A short history of A Charlie Brown Christmas



From one of the best websites on the net — Pitchfork — comes a short history of the now famous A Charlie Brown Christmas television special, originally aired on CBS in December of 1965 with, according to writer Ron Hart, “a surprising amount of controversy.”   

Hart writes that “much of the crew fretted over the quality of the product, which was completed just 10 days shy of its air date. [Director Bill] Melendez was said to be embarrassed of the final cut, while executives fretted over the cartoon’s darker themes of depression, anxiety, alienation, secularism and, perhaps above all, the sharp criticism it expressed about the commercialization of the season.”  And…regarding pianist Vince Guaraldi’s now gloried soundtrack, the CBS “network suits expecting some Burl Ives-type maximalism, Guaraldi’s quaint score was deemed too weird and dark.”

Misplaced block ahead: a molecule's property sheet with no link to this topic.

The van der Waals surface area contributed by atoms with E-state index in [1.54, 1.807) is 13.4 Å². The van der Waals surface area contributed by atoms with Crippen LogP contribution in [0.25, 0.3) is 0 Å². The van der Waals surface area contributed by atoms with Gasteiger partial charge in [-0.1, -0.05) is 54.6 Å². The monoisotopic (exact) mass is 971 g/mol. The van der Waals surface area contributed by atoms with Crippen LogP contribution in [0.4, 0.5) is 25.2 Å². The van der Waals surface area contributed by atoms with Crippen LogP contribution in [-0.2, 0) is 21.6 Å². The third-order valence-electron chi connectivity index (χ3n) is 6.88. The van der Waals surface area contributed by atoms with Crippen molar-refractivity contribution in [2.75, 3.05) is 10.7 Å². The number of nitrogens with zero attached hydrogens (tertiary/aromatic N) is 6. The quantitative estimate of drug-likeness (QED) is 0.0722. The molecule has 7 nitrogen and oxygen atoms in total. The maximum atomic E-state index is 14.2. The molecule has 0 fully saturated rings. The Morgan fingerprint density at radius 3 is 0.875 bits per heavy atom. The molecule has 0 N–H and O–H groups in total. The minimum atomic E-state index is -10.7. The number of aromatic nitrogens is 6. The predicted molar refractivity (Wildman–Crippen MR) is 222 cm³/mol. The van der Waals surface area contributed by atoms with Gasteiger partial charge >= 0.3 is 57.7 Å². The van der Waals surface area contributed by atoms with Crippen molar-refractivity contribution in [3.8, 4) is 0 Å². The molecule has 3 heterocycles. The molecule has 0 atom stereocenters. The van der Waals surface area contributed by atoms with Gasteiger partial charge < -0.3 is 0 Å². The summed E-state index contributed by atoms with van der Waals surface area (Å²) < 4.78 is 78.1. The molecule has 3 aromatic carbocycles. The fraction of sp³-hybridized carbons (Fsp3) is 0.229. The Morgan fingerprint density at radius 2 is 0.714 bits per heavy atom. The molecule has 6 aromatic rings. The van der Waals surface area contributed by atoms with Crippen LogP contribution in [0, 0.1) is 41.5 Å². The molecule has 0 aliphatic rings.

The Pitchfork feature also includes thoughts and memories of A Charlie Brown Christmas by several contemporary musicians, including the brilliant saxophonist Kamasi Washington, who shared this with Hart:

“The song “Leroy and Lanisha” on my album The Epic is really my homage to ‘Linus and Lucy’. I love Vince Guaraldi, and I love how they addressed the issues of society through these kids in the special, and the way they made that band with Schroeder and Pigpen on stand-up bass, and all the kids with their funny dances. That was my favorite cartoon growing up.”

You can read Hart’s excellent piece on the film (originally published on December 3, 2015) by clicking here.